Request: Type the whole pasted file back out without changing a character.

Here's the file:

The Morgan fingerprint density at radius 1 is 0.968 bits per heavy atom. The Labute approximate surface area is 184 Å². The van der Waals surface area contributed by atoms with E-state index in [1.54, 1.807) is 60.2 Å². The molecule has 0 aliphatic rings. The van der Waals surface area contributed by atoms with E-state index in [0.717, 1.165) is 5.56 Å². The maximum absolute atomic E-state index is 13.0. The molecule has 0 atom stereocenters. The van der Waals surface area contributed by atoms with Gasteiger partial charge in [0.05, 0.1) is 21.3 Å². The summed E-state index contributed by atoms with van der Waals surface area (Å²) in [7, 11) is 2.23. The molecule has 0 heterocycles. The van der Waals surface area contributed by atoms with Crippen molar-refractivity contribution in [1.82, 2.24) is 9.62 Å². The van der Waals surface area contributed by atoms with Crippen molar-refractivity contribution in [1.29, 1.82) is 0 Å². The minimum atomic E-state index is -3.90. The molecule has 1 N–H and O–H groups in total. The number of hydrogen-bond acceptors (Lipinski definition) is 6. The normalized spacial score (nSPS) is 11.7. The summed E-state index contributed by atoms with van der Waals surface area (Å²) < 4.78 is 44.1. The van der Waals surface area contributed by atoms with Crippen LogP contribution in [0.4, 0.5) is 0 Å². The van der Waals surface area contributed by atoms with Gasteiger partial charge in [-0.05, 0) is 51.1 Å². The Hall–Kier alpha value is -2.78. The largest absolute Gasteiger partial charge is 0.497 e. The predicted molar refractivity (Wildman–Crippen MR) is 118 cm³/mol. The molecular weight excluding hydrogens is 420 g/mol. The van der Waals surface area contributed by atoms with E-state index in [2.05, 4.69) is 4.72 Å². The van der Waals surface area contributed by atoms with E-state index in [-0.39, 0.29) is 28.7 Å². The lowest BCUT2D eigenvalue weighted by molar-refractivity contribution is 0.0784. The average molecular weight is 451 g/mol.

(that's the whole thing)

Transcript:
The Morgan fingerprint density at radius 1 is 0.968 bits per heavy atom. The Labute approximate surface area is 184 Å². The van der Waals surface area contributed by atoms with E-state index in [1.54, 1.807) is 60.2 Å². The molecule has 0 aliphatic rings. The van der Waals surface area contributed by atoms with E-state index in [0.717, 1.165) is 5.56 Å². The maximum absolute atomic E-state index is 13.0. The molecule has 0 atom stereocenters. The van der Waals surface area contributed by atoms with Gasteiger partial charge in [0.05, 0.1) is 21.3 Å². The summed E-state index contributed by atoms with van der Waals surface area (Å²) in [7, 11) is 2.23. The molecule has 0 heterocycles. The van der Waals surface area contributed by atoms with Crippen molar-refractivity contribution in [1.82, 2.24) is 9.62 Å². The van der Waals surface area contributed by atoms with Crippen molar-refractivity contribution in [1.29, 1.82) is 0 Å². The minimum atomic E-state index is -3.90. The molecule has 1 N–H and O–H groups in total. The number of hydrogen-bond acceptors (Lipinski definition) is 6. The normalized spacial score (nSPS) is 11.7. The summed E-state index contributed by atoms with van der Waals surface area (Å²) < 4.78 is 44.1. The van der Waals surface area contributed by atoms with Crippen LogP contribution in [0.4, 0.5) is 0 Å². The van der Waals surface area contributed by atoms with Gasteiger partial charge in [-0.05, 0) is 51.1 Å². The Hall–Kier alpha value is -2.78. The largest absolute Gasteiger partial charge is 0.497 e. The predicted molar refractivity (Wildman–Crippen MR) is 118 cm³/mol. The molecular weight excluding hydrogens is 420 g/mol. The van der Waals surface area contributed by atoms with E-state index in [2.05, 4.69) is 4.72 Å². The van der Waals surface area contributed by atoms with E-state index in [-0.39, 0.29) is 28.7 Å². The lowest BCUT2D eigenvalue weighted by molar-refractivity contribution is 0.0784. The average molecular weight is 451 g/mol.